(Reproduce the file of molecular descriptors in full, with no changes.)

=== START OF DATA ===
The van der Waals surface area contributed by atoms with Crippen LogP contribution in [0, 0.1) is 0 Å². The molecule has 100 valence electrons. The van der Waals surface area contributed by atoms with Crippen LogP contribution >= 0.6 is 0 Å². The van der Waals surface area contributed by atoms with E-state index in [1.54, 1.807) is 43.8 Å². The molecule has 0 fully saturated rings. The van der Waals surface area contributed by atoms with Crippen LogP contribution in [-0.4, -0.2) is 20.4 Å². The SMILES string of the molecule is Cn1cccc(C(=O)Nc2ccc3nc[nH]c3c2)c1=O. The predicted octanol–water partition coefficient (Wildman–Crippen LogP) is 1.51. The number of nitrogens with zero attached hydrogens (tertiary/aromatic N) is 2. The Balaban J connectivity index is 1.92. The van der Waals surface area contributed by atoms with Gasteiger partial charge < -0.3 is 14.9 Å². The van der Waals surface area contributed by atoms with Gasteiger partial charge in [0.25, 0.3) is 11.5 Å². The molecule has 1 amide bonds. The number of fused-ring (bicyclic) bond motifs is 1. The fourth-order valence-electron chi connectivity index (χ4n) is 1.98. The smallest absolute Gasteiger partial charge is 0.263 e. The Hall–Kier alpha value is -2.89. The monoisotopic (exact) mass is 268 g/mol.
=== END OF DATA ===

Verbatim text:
The van der Waals surface area contributed by atoms with Crippen LogP contribution in [0, 0.1) is 0 Å². The molecule has 100 valence electrons. The van der Waals surface area contributed by atoms with Crippen LogP contribution >= 0.6 is 0 Å². The van der Waals surface area contributed by atoms with E-state index in [1.54, 1.807) is 43.8 Å². The molecule has 0 fully saturated rings. The van der Waals surface area contributed by atoms with Crippen LogP contribution in [-0.4, -0.2) is 20.4 Å². The SMILES string of the molecule is Cn1cccc(C(=O)Nc2ccc3nc[nH]c3c2)c1=O. The predicted octanol–water partition coefficient (Wildman–Crippen LogP) is 1.51. The number of nitrogens with zero attached hydrogens (tertiary/aromatic N) is 2. The Balaban J connectivity index is 1.92. The van der Waals surface area contributed by atoms with Gasteiger partial charge < -0.3 is 14.9 Å². The van der Waals surface area contributed by atoms with Gasteiger partial charge in [0.25, 0.3) is 11.5 Å². The molecule has 1 amide bonds. The number of fused-ring (bicyclic) bond motifs is 1. The fourth-order valence-electron chi connectivity index (χ4n) is 1.98. The smallest absolute Gasteiger partial charge is 0.263 e. The Hall–Kier alpha value is -2.89. The monoisotopic (exact) mass is 268 g/mol.